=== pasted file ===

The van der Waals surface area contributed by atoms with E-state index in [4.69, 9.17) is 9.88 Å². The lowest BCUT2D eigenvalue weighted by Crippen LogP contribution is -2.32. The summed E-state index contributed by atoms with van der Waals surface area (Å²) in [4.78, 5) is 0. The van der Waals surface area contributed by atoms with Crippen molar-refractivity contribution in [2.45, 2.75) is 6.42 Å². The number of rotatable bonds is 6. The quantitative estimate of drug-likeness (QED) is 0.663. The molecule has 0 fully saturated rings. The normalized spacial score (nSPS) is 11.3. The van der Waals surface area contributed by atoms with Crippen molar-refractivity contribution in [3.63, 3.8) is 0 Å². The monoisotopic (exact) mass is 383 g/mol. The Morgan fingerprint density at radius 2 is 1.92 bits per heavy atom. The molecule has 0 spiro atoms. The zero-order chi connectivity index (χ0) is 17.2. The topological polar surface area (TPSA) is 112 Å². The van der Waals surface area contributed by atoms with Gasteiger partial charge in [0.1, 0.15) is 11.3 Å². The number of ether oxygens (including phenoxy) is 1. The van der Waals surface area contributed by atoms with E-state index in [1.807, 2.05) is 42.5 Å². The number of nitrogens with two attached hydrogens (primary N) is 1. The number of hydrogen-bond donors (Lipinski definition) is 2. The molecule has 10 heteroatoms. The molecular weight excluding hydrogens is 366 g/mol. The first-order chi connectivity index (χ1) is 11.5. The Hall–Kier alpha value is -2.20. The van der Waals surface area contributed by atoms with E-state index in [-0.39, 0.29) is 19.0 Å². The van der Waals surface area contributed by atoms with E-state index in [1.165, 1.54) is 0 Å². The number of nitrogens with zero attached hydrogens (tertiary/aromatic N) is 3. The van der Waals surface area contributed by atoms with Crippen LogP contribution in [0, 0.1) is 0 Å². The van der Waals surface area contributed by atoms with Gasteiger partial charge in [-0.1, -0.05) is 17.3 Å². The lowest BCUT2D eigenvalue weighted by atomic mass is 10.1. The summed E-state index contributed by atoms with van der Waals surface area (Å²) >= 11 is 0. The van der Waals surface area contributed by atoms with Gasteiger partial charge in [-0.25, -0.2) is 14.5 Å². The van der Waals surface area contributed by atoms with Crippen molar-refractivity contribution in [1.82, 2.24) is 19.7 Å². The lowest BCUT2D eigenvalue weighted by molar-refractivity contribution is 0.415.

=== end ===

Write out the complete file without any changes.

The van der Waals surface area contributed by atoms with E-state index in [4.69, 9.17) is 9.88 Å². The lowest BCUT2D eigenvalue weighted by Crippen LogP contribution is -2.32. The summed E-state index contributed by atoms with van der Waals surface area (Å²) in [4.78, 5) is 0. The van der Waals surface area contributed by atoms with Crippen molar-refractivity contribution in [2.45, 2.75) is 6.42 Å². The number of rotatable bonds is 6. The quantitative estimate of drug-likeness (QED) is 0.663. The molecule has 0 fully saturated rings. The normalized spacial score (nSPS) is 11.3. The van der Waals surface area contributed by atoms with Crippen molar-refractivity contribution in [3.63, 3.8) is 0 Å². The monoisotopic (exact) mass is 383 g/mol. The Morgan fingerprint density at radius 2 is 1.92 bits per heavy atom. The molecule has 0 spiro atoms. The zero-order chi connectivity index (χ0) is 17.2. The topological polar surface area (TPSA) is 112 Å². The van der Waals surface area contributed by atoms with Gasteiger partial charge in [0.1, 0.15) is 11.3 Å². The number of ether oxygens (including phenoxy) is 1. The van der Waals surface area contributed by atoms with E-state index in [1.807, 2.05) is 42.5 Å². The number of nitrogens with two attached hydrogens (primary N) is 1. The number of hydrogen-bond donors (Lipinski definition) is 2. The molecule has 10 heteroatoms. The molecular weight excluding hydrogens is 366 g/mol. The first-order chi connectivity index (χ1) is 11.5. The Hall–Kier alpha value is -2.20. The van der Waals surface area contributed by atoms with E-state index in [-0.39, 0.29) is 19.0 Å². The van der Waals surface area contributed by atoms with E-state index in [1.165, 1.54) is 0 Å². The number of nitrogens with zero attached hydrogens (tertiary/aromatic N) is 3. The van der Waals surface area contributed by atoms with Crippen LogP contribution in [0, 0.1) is 0 Å². The van der Waals surface area contributed by atoms with Gasteiger partial charge in [-0.1, -0.05) is 17.3 Å². The lowest BCUT2D eigenvalue weighted by atomic mass is 10.1. The summed E-state index contributed by atoms with van der Waals surface area (Å²) >= 11 is 0. The van der Waals surface area contributed by atoms with Gasteiger partial charge in [-0.25, -0.2) is 14.5 Å². The van der Waals surface area contributed by atoms with Crippen molar-refractivity contribution in [1.82, 2.24) is 19.7 Å². The lowest BCUT2D eigenvalue weighted by molar-refractivity contribution is 0.415.